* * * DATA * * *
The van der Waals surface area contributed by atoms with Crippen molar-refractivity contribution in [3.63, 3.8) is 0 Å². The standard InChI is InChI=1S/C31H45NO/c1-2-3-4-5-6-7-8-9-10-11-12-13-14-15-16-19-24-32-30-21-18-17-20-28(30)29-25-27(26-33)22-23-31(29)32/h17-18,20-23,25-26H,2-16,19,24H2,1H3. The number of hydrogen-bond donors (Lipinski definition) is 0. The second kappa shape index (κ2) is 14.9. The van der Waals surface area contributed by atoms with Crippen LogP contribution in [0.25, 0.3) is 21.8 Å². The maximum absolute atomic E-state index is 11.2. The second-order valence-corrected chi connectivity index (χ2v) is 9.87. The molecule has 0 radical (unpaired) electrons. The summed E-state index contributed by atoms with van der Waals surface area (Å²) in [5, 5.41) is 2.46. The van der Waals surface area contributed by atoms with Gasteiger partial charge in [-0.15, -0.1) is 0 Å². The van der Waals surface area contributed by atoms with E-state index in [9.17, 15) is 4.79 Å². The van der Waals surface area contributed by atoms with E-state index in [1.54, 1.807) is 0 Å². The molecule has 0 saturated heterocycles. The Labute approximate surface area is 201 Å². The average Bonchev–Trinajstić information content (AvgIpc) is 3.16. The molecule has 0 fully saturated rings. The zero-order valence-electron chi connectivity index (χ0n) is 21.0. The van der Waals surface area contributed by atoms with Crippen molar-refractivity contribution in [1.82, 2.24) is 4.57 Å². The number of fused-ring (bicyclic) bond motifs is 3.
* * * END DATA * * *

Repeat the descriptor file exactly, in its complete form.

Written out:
The van der Waals surface area contributed by atoms with Crippen molar-refractivity contribution in [3.63, 3.8) is 0 Å². The standard InChI is InChI=1S/C31H45NO/c1-2-3-4-5-6-7-8-9-10-11-12-13-14-15-16-19-24-32-30-21-18-17-20-28(30)29-25-27(26-33)22-23-31(29)32/h17-18,20-23,25-26H,2-16,19,24H2,1H3. The number of hydrogen-bond donors (Lipinski definition) is 0. The second kappa shape index (κ2) is 14.9. The van der Waals surface area contributed by atoms with Crippen LogP contribution in [0.25, 0.3) is 21.8 Å². The maximum absolute atomic E-state index is 11.2. The second-order valence-corrected chi connectivity index (χ2v) is 9.87. The molecule has 0 radical (unpaired) electrons. The summed E-state index contributed by atoms with van der Waals surface area (Å²) in [5, 5.41) is 2.46. The van der Waals surface area contributed by atoms with Gasteiger partial charge in [-0.15, -0.1) is 0 Å². The van der Waals surface area contributed by atoms with E-state index in [9.17, 15) is 4.79 Å². The van der Waals surface area contributed by atoms with E-state index in [1.54, 1.807) is 0 Å². The molecule has 0 saturated heterocycles. The Labute approximate surface area is 201 Å². The average Bonchev–Trinajstić information content (AvgIpc) is 3.16. The molecule has 0 fully saturated rings. The zero-order valence-electron chi connectivity index (χ0n) is 21.0. The van der Waals surface area contributed by atoms with Crippen molar-refractivity contribution in [1.82, 2.24) is 4.57 Å². The number of fused-ring (bicyclic) bond motifs is 3.